ROME – Pope Francis during a Mass for the feast of the Epiphany advocated what he called an attitude of “theological realism,” which, he said, fosters trust in God and looks for deeper meaning rather than getting caught up in one’s own problems.
Speaking during a Jan. 6 livestreamed Mass in St. Peter’s Basilica, the pope said that to worship God, “We need to ‘see’ beyond the veil of things visible, which often prove deceptive.”
Pointing to the biblical figure of King Herod, who sought to kill Jesus, seeing the infant as a threat to his rule, Francis said Herod and the leading citizens of Jerusalem “represent a worldliness enslaved to appearances and immediate attractions. A worldliness that values only the sensational, the things that capture the attention of the masses.”
“In the Magi, however, we see a very different approach, one we can define as theological realism: a way of perceiving the objective reality of things and leads to the realization that God shuns all ostentation.”
This attitude, he said, is a way of viewing reality “that transcends the visible and makes it possible for us to worship the Lord who is often hidden in everyday situations, in the poor and those on the fringes.”
It is a way of seeing things, he said, “that is not impressed by sound and fury, but seeks in every situation the things that truly matter.”
Pope Francis spoke during his Mass for the Jan. 6 feast of the Epiphany, which celebrates the arrival of the three Magi, also called the three Wise Men or the three Kings, to the stable in Bethlehem where Jesus was born after following a star that led the way.
Due to ongoing restrictions of public gatherings related to the coronavirus pandemic, the pope’s Mass was private, with a limited number of faithful present, who sat distant from one another and wore medical facial masks.
This marked the first holiday Mass Pope Francis celebrated since he skipped his New Year’s Eve vespers liturgy and his New Year’s Day Mass for the feast of Mary, Mother of God, due to what the Vatican called a “painful sciatica.”
During Wednesday’s liturgy, Francis was standing for a large portion of the event and appeared to limp slightly but otherwise seemed free of pain.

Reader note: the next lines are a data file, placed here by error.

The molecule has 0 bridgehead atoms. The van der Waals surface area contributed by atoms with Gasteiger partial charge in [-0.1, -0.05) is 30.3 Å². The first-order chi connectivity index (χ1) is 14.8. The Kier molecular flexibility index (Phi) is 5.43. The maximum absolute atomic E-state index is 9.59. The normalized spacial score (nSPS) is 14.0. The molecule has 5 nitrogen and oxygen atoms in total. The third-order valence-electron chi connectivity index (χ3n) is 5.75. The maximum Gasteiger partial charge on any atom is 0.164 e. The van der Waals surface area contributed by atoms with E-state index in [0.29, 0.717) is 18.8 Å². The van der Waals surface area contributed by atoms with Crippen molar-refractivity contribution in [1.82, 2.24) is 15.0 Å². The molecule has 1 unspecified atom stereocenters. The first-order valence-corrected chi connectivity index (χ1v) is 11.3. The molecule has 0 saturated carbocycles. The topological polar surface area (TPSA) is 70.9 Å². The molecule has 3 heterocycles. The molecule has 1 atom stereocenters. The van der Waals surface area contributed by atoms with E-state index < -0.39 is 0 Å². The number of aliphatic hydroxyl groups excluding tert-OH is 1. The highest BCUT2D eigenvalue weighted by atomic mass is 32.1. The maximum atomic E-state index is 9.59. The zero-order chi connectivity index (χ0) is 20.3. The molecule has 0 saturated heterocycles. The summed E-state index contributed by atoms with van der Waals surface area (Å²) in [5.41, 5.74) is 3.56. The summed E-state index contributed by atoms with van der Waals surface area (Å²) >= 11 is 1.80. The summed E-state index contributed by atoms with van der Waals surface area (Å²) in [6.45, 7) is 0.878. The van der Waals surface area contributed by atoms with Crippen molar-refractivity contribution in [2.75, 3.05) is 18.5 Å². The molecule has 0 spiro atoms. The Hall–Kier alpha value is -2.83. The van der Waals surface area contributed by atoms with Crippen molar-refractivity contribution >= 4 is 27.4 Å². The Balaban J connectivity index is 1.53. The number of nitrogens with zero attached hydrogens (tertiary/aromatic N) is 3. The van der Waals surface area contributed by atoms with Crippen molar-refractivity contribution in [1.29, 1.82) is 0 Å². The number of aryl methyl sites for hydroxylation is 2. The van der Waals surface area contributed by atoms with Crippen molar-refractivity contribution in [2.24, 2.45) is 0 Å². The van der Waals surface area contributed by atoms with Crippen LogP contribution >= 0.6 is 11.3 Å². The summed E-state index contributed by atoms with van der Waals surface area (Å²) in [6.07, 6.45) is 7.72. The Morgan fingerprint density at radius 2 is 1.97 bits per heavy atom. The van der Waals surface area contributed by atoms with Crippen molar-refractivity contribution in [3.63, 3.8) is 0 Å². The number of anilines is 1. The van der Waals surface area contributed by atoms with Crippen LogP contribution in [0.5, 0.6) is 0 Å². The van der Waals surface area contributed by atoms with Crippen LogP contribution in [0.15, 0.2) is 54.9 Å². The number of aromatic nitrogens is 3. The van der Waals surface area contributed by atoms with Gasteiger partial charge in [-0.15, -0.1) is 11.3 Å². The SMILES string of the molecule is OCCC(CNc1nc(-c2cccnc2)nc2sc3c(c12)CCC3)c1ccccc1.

In his homily, the pope said that worship of God is especially important in modern times, insisting that “if we do not worship God, we will worship idols; instead of becoming believers, we will become idolaters.”
“There is no middle ground; either God or idols,” he said, adding, “whoever doesn’t adore God, adores the devil … We need to learn ever better how to contemplate the Lord,” he said, pointing to the Magi as an example.
Focusing on three phrases from the day’s scripture readings, he stressed the need to “lift up our eyes” in order to take the focus off of oneself.
In the passage from which the phrase is taken, the prophet Isaiah urges the people in Jerusalem stop complaining and “to escape the bottleneck of a narrow way of seeing things, to cast off the dictatorship of the self, the constant temptation to withdraw into ourselves and our own concerns, not to let ourselves be imprisoned by those imaginary specters that stifle hope, not to make our problems and difficulties the center of our lives,” he said.
This does not mean “denying reality” deluding oneself into thinking that everything is fine, he said, but is rather “a matter of viewing problems and anxieties in a new way, knowing that the Lord is aware of our troubles, attentive to our prayers and not indifferent to the tears we shed.”
This attitude leads to a sense of gratitude, he said, insisting that by focusing only on one’s problems without looking to God, “fear and confusion creep into our hearts, giving rise to anger, bewilderment, anxiety and depression.”
“Then it becomes difficult to worship the Lord,” he said, adding, “Once this happens, we need to find the courage to break out of the circle of our foregone conclusions and to recognize that reality is much greater than we imagine.”
Francis then said there is a need “to set out on a journey,” noting that the Magi found the infant Jesus only after undertaking a lengthy journey themselves. A journey, he said, “always involves a transformation, a change. After a journey, we are no longer the same.”
Insisting that worship is a gradual process, the pope noted that this worship looks different at age 30 than it does at 50.
“Those who let themselves be shaped by grace usually improve with time: on the outside, we grow older – so Saint Paul tells us – while our inner nature is being renewed each day, as we grow in our understanding of how best to worship the Lord,” he said.
From this perspective, failures, crises, and mistakes “can become learning experiences,” Francis said, noting that these experiences can often “help us to be more aware that the Lord alone is worthy of our worship, for only he can satisfy our innermost desire for life and eternity.”
“With the passage of time, life’s trials and difficulties – experienced in faith – help to purify our hearts, making them humbler and thus more and more open to God,” he said, adding, “We cannot let our weariness, our falls and our failings discourage us.”
“Instead, by humbly acknowledging them, we should make them opportunities to progress towards the Lord Jesus,” he said, stressing the need to see beyond the things that are visible, which “often prove deceptive,” and focus on something deeper, like the Magi did.
Pope Francis closed his homily praying that God would “make us true worshipers, capable of showing by our lives his loving plan for all humanity.”
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